During the 2002 election campaign, Davis took the unusual step of taking out campaign ads during the Republican primary election questioning the conservative credentials of Los Angeles mayor Richard Riordan. Davis theorized that, as a moderate, Riordan could be a more formidable challenger in the general election than a conservative candidate and sought to eliminate him in the primaries. The ads pointed out that Riordan held positions on issues such as gun control and abortion that were similar to Davis'. The ads even pointed out Riordan's undecided stance on the death penalty as being to the left of Gray Davis, who strongly supported it. This strategy succeeded as planned. Riordan was in fact defeated in the Republican primary by the more staunchly conservative candidate Bill Simon. And then Davis was re-elected in the November 2002 general election following a long and bitter campaign against Simon, marked by accusations of ethical lapses on both sides and widespread voter apathy. Davis gained re-election with 47.4% of the vote to Simon's 42.4%. However, the Simon-Davis race led in the lowest turnout percentage in modern gubernatorial history, allowing a lower than normal amount of signatures required for a recall. A memorable footnote to the race was that both Davis and Simon were brothers of the Zeta Psi fraternity (Davis at Stanford, Simon at Williams) and that Davis followed the gubernatorial term of another Zeta Psi brother Pete Wilson of the Yale chapter.
Job approval history

Just after Davis entered office he enjoyed a 54% approval rating and just 15% disapproval (in March 1999). His numbers peaked in February 2000 with 62% approval and 20% disapproval, coinciding with the peak of the dot-com boom in California. By January 2001, his numbers continued well, but slipped slightly with 57% approval, 34% disapproval. In May 2001, in the middle of the energy crisis, his numbers plunged to 36% approval, 55% disapproval. His numbers recovered slightly over the next year, peaking again in July 2002, this time with 41% approval, 49% disapproval. His numbers remained fairly flat until April 2003 when he had only 24% approval, 65% disapproval. All data was taken from the California Field Poll.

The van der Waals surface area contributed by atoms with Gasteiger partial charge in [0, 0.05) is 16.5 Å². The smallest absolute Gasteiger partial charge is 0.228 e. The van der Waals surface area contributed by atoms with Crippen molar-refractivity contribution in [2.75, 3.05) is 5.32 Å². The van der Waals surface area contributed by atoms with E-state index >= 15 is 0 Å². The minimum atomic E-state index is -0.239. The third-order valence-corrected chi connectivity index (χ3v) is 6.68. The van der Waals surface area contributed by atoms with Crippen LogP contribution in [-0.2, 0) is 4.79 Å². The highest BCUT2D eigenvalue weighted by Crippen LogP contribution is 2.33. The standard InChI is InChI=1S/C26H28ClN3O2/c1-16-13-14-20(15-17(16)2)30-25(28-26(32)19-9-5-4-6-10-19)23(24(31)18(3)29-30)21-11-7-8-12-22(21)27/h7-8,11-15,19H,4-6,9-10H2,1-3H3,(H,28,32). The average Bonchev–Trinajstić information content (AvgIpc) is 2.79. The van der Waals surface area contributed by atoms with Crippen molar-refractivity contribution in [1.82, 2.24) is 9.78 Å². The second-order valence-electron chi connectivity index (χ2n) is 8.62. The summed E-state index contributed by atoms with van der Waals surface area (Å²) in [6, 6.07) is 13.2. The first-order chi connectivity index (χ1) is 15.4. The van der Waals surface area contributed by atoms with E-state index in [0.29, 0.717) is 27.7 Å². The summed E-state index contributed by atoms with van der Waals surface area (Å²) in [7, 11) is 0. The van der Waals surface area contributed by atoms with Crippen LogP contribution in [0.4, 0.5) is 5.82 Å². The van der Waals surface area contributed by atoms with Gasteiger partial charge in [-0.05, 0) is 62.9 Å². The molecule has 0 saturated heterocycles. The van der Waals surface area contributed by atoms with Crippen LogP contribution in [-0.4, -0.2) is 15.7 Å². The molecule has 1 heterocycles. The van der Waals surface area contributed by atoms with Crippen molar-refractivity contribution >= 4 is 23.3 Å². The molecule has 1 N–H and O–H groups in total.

Widespread disapproval

On April 14, 2003, the California Field Poll reported that Davis had a record-low job approval rating of just 24%, the lowest ever recorded in the 55 years of the poll. Voters cited disapproval of the state's record $34.6 billion budget shortfall, growing unemployment, and dubious campaign contributor connections. Davis had tried to maintain a middle-of-the-road approach, but ultimately alienated many of the state's liberals who viewed him as too conservative, and many conservatives who viewed him as too liberal. Many were upset that in trying to balance the budget, Davis cut spending for schools while increasing spending for prisons. Many attributed the proposal to the prison guard union's generous donations to Davis' re-election campaign. Californians were also upset that he did not announce the record budget deficit until after his re-election. Some critics accused Davis of overstating the budget deficit, so he could cut spending and raise taxes beyond what was necessary and then claim victory as California's savior when the deficit cleared up. Additionally, there was widespread angst among his constituency when he granted illegal immigrants driver’s licenses. Widespread negative sentiment was also brewing on talk radio. The top-rated John and Ken Show in Los Angeles called Davis Gumby in response to his changing positions on issues, while Mr. KABC and Al Rantel (also in Los Angeles) coined the term Governor Lowbeam as a reference to his mishandling of the electricity crisis and his term as Chief of Staff for Jerry Brown, who was often mocked as Governor Moonbeam. At the start of 2003, calls began to start a recall petition drive to oust Davis.